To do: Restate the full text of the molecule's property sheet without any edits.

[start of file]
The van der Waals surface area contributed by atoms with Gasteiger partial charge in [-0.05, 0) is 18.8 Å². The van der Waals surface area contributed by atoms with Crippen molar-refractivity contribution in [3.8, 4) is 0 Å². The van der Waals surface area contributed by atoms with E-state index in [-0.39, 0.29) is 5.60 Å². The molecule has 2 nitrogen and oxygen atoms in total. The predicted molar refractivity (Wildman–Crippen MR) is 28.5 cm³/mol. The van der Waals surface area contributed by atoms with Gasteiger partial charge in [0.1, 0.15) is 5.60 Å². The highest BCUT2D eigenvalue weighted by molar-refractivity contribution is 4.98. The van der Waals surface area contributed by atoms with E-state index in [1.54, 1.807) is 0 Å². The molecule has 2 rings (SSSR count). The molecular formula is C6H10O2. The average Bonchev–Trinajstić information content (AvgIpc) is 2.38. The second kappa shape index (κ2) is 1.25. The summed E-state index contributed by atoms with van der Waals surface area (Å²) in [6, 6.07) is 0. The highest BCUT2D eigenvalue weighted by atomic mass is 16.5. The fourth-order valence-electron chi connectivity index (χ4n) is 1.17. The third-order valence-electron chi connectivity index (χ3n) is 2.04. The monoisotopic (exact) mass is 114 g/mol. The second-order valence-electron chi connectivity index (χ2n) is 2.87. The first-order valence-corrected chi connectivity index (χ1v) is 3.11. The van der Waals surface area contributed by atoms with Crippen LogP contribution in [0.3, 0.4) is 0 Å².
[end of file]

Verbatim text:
The van der Waals surface area contributed by atoms with Gasteiger partial charge in [-0.05, 0) is 18.8 Å². The van der Waals surface area contributed by atoms with Crippen molar-refractivity contribution in [3.8, 4) is 0 Å². The van der Waals surface area contributed by atoms with E-state index in [-0.39, 0.29) is 5.60 Å². The molecule has 2 nitrogen and oxygen atoms in total. The predicted molar refractivity (Wildman–Crippen MR) is 28.5 cm³/mol. The van der Waals surface area contributed by atoms with Gasteiger partial charge in [0.1, 0.15) is 5.60 Å². The highest BCUT2D eigenvalue weighted by molar-refractivity contribution is 4.98. The van der Waals surface area contributed by atoms with E-state index in [1.54, 1.807) is 0 Å². The molecule has 2 rings (SSSR count). The molecular formula is C6H10O2. The average Bonchev–Trinajstić information content (AvgIpc) is 2.38. The second kappa shape index (κ2) is 1.25. The summed E-state index contributed by atoms with van der Waals surface area (Å²) in [6, 6.07) is 0. The highest BCUT2D eigenvalue weighted by atomic mass is 16.5. The fourth-order valence-electron chi connectivity index (χ4n) is 1.17. The third-order valence-electron chi connectivity index (χ3n) is 2.04. The monoisotopic (exact) mass is 114 g/mol. The second-order valence-electron chi connectivity index (χ2n) is 2.87. The first-order valence-corrected chi connectivity index (χ1v) is 3.11. The van der Waals surface area contributed by atoms with Crippen LogP contribution in [0.3, 0.4) is 0 Å².